By Agence France-Presse
US Republicans eager to repeal “Obamacare” suffered a deeply embarrassing setback Tuesday when shrinking support forced them to postpone votes on their controversial health care overhaul, one of President Donald Trump’s top priorities.
With the Senate bill delayed by a few weeks and maybe more, the timeline of the effort — and the overall viability of a years-long bid to dismantle Barack Obama’s Affordable Care Act (ACA) in favor of a Republican replacement — was thrown into question.
Senate Majority Leader Mitch McConnell acknowledged he did not have the votes, after a non-partisan forecast projected the bill would swell the ranks of the uninsured by 22 million by 2026, as compared to current law.
McConnell said party members would “continue the discussions” in a bid to overcome internal divisions.
“Consequently, we will not be on the bill this week, but we’re still working toward getting at least 50 people in a comfortable place.”
The ideological differences between conservatives and moderates were so stark that it was clear leadership did not even have the 50 votes in the 100-member chamber needed to simply begin debate on the bill.
But McConnell insisted the measure was far from dead. After the announcement, Republican senators trooped down to the White House for a special meeting with Trump, who made it clear that the pressure was on.
‘We need to talk’
“We’re getting very close. But for the country, we have to have health care, and it can’t be Obamacare which is melting down,” Trump said, as dozens of lawmakers sat grim-faced around a White House conference table.
“We need to talk, we need to see what we can do,” the president added.
The gathering is reminiscent of the health care effort in the House, when Trump hosted Republican congressmen after Speaker Paul Ryan was forced to pull the first version of the House bill — presumably to apply pressure.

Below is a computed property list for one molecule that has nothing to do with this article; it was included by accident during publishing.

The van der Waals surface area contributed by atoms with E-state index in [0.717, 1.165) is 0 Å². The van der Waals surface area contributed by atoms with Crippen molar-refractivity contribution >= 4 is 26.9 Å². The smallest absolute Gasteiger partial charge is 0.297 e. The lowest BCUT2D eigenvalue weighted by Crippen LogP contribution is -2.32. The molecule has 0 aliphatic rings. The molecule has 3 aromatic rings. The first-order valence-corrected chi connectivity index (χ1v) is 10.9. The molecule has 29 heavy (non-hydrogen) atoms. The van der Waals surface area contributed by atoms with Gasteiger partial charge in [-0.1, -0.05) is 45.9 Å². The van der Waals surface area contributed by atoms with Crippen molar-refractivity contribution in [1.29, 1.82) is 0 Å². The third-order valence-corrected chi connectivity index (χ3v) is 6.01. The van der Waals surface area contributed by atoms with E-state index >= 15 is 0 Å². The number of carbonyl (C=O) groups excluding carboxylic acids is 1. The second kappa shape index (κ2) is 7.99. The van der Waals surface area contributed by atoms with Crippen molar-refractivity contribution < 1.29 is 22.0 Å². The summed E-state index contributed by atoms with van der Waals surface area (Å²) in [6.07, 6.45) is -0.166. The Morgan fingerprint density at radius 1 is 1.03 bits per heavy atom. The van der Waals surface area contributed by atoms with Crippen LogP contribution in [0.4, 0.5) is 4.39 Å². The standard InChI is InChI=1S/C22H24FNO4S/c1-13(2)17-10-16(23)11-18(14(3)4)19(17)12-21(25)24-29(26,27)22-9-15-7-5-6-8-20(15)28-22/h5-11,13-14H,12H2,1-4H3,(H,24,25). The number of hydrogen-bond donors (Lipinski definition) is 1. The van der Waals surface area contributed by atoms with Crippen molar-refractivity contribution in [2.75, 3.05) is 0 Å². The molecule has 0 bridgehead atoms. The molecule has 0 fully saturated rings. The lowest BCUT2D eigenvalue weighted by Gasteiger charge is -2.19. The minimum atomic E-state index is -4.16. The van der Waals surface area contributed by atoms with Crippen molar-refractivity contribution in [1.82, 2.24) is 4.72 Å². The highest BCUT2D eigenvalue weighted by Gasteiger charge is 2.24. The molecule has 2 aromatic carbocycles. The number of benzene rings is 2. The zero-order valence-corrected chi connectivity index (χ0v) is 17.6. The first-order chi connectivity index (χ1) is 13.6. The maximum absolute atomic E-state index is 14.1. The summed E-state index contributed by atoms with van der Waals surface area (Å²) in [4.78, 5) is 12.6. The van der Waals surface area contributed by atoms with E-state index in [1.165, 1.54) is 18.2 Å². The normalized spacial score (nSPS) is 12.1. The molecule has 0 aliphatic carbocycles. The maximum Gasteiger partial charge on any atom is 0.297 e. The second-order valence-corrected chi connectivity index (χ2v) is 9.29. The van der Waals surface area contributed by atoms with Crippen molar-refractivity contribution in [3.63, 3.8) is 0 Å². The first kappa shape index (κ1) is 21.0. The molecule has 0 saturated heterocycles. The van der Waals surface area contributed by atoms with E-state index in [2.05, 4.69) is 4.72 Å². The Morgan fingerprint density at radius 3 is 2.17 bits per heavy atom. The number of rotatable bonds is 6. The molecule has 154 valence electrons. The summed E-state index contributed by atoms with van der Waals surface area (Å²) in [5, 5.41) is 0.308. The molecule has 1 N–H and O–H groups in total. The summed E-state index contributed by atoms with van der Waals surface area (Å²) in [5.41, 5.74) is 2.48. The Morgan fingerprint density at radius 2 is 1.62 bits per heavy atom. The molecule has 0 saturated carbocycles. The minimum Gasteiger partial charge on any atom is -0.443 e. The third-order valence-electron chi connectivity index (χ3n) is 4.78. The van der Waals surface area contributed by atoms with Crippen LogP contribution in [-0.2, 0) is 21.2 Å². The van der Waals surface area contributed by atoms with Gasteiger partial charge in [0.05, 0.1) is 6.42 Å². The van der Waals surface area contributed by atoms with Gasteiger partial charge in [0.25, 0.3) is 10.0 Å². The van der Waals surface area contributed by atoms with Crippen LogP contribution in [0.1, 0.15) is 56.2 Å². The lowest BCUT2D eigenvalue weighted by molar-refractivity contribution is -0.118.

A tweaked version then passed the House, with a handful of Republicans opposing it. Trump turned around and branded the House bill “mean,” and wanted a Senate bill with more “heart.”
The Senate delay is a huge blow to Trump and Republican lawmakers who have spent the last seven years plotting an end to the ACA, commonly known as Obamacare.
It also highlights the deep ideological divides within the party over how to improve the health care system while not cutting millions of Americans out of insurance coverage.
“It’s difficult to see how tinkering is going to satisfy my fundamental concerns about the bill,” Senator Susan Collins, a Republican moderate, told reporters.
The Senate draft would save some $321 billion in federal spending over the 2017-2016 period, according to the Congressional Budget Office (CBO).
But it would balloon out-of-pocket medical expenses for the working poor and those age 50 to 64.
The bill provides billions in tax cuts to insurance companies and the wealthy, while allowing states to drop several currently mandated benefits, such as maternity care and hospital services.
It would abolish the requirement for most Americans to have health insurance.
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